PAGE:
Man in the Long Black Coat – this great song from 1989 has been transformed from a slow atmospheric number to a powerful up-tempo opportunity for Bob to stalk the stage barking out the verses in his best 2011 growl, again with fine harmonica
Forgetful Heart – I’ve seen some amazing versions of this since the song came out on Dylan's last studio album in 2009, but the one on Sunday at Hammersmith probably tops them all. This is 2011 Dylan at his best, and by far the quietest song he performs these days (Dylan concerts are now very loud rock affairs, with very little acoustic or quiet songs). Anyway, he gave this song an incredible vocal in London and performed it very theatrically too, like some kind of torch-song, really communicating with the audience like he used to in 1995 or 1999 or earlier in his career. At times during this performance I felt he was incorporating the spirit of older performers, not the blues/country guys he normally reminds us of but people like Sinatra, Fred Astaire, even Charlie Chaplin.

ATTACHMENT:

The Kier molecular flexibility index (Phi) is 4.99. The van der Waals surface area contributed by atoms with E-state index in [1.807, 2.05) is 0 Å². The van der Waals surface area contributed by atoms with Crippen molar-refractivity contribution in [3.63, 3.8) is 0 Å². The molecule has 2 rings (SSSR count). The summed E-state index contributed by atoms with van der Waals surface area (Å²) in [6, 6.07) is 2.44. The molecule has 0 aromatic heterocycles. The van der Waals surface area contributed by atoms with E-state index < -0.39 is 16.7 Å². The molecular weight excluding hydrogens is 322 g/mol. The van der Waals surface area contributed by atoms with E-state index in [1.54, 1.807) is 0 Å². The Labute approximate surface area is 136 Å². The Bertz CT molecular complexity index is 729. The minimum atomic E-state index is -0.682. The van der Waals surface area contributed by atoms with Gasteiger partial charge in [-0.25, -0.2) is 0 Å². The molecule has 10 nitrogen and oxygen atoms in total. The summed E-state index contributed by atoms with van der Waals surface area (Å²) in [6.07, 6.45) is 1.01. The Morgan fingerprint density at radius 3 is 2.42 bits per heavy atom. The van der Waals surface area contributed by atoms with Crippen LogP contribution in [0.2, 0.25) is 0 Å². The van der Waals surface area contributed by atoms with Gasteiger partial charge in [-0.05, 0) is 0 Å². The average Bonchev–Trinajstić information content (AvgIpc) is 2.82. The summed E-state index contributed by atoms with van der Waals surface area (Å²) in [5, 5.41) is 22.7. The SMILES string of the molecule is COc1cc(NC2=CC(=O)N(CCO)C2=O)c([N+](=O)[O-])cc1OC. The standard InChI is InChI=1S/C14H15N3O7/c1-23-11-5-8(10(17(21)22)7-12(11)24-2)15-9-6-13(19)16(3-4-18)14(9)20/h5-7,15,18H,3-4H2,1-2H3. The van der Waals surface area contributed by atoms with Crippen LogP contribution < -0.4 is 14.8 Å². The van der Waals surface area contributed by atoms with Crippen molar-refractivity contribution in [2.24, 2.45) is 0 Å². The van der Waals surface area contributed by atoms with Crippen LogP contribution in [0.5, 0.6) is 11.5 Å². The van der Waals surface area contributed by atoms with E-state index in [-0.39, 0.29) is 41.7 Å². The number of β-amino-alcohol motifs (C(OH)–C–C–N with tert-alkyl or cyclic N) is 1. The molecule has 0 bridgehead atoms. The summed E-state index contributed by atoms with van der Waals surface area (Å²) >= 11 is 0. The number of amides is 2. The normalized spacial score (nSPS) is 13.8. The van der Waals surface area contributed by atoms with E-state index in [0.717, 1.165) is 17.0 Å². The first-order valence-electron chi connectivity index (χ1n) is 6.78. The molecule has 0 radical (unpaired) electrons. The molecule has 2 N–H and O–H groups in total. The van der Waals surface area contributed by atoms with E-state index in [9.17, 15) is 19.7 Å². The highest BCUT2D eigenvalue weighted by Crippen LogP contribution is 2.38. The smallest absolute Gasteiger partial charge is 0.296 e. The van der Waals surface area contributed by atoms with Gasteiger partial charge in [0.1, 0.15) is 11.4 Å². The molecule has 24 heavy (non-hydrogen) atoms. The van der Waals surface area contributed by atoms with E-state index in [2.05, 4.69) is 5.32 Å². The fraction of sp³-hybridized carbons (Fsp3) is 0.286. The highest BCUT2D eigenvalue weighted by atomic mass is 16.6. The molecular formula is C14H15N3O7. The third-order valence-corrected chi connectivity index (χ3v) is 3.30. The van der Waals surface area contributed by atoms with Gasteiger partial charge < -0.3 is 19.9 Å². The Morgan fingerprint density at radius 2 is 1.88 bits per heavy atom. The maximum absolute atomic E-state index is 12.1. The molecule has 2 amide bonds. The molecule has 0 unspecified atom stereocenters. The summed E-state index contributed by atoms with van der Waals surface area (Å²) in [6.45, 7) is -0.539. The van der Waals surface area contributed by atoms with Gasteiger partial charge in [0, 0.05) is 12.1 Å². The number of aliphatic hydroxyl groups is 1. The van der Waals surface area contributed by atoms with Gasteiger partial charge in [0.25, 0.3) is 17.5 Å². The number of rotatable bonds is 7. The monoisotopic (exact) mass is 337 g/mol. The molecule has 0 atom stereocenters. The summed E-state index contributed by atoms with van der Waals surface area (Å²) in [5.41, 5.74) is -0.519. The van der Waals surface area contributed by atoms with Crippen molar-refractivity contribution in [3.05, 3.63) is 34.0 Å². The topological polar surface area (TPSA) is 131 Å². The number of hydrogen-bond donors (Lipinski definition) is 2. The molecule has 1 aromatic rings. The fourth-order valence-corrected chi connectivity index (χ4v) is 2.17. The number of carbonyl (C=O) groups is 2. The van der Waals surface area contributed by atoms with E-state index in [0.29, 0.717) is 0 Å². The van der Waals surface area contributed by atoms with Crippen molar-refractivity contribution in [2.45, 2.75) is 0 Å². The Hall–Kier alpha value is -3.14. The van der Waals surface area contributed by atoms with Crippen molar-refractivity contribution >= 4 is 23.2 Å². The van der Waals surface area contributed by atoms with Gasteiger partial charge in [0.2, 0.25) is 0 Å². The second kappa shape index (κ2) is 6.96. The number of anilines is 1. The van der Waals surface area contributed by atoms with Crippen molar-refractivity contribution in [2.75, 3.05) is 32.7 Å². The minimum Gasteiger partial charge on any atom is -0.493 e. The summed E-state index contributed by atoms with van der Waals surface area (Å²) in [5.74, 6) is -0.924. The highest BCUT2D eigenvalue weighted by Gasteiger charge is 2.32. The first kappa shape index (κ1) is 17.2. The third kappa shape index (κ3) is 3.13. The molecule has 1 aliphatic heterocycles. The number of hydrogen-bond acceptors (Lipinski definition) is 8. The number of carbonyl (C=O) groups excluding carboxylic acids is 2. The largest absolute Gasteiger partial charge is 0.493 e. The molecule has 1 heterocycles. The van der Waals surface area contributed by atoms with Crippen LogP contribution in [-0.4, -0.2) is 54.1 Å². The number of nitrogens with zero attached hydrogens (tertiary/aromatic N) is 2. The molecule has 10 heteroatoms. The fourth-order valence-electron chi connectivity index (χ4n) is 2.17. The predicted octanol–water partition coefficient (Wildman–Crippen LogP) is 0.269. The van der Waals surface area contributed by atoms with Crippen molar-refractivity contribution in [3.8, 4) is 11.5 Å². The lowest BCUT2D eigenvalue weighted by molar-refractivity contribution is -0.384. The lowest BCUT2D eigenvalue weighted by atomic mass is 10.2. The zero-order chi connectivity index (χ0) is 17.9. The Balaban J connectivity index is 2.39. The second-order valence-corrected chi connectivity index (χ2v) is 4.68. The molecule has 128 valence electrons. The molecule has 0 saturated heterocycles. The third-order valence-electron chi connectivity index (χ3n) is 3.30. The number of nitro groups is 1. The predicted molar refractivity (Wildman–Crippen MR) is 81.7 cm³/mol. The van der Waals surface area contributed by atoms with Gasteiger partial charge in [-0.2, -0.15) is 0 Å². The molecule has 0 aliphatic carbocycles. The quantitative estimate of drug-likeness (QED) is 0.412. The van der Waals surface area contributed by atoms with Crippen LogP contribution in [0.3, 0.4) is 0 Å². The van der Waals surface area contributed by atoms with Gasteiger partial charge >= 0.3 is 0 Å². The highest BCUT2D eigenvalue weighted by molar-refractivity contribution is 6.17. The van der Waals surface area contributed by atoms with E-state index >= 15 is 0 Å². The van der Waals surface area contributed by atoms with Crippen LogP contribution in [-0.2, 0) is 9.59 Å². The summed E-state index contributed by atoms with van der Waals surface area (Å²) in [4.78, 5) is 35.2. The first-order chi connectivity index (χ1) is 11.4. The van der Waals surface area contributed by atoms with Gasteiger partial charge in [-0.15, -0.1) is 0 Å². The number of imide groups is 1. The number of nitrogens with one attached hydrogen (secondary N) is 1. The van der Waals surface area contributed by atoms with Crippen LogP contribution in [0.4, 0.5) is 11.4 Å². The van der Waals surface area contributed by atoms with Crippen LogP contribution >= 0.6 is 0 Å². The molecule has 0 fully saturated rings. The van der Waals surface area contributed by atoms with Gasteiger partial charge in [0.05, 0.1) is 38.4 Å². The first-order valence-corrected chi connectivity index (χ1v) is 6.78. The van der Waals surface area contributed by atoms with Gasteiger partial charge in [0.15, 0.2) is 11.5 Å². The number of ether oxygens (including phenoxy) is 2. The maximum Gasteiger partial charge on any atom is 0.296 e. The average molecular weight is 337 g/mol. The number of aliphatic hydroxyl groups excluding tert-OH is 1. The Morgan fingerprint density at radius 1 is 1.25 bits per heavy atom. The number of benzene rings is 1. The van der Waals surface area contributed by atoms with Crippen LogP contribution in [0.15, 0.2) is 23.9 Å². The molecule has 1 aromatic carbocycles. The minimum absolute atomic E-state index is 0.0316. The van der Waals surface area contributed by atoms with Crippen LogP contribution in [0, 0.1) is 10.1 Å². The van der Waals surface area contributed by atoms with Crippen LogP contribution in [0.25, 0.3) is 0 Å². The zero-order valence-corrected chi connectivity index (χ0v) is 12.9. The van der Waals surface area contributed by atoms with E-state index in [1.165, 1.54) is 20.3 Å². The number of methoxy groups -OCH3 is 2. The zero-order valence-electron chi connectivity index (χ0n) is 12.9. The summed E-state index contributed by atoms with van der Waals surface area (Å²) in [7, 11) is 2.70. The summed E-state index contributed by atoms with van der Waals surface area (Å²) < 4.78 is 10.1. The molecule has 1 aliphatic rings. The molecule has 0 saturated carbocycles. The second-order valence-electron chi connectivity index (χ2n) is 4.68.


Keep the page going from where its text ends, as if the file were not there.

These are just a few highlights – lots of other songs were also very well performed over these 3 nights, and my only complaints are that he plays slightly too many ‘by-number’ rock/rock’n’roll/blues numbers, and obviously we’d like a bit more set-list variation - his set-lists having become a bit more static (by his own high standards of variety that is) in the last couple of years, but this tour saw a small but significant improvement in variety. So overall just a good solid run of shows, ending a very good tour.

The final thing I want to talk about before I sign off is the last song of that last show. Up til then it had been a pretty good show, of a similar standard to the previous night, and definitely better than the first Hammersmith show, but now we were to get a performance/moment to take the show to another level.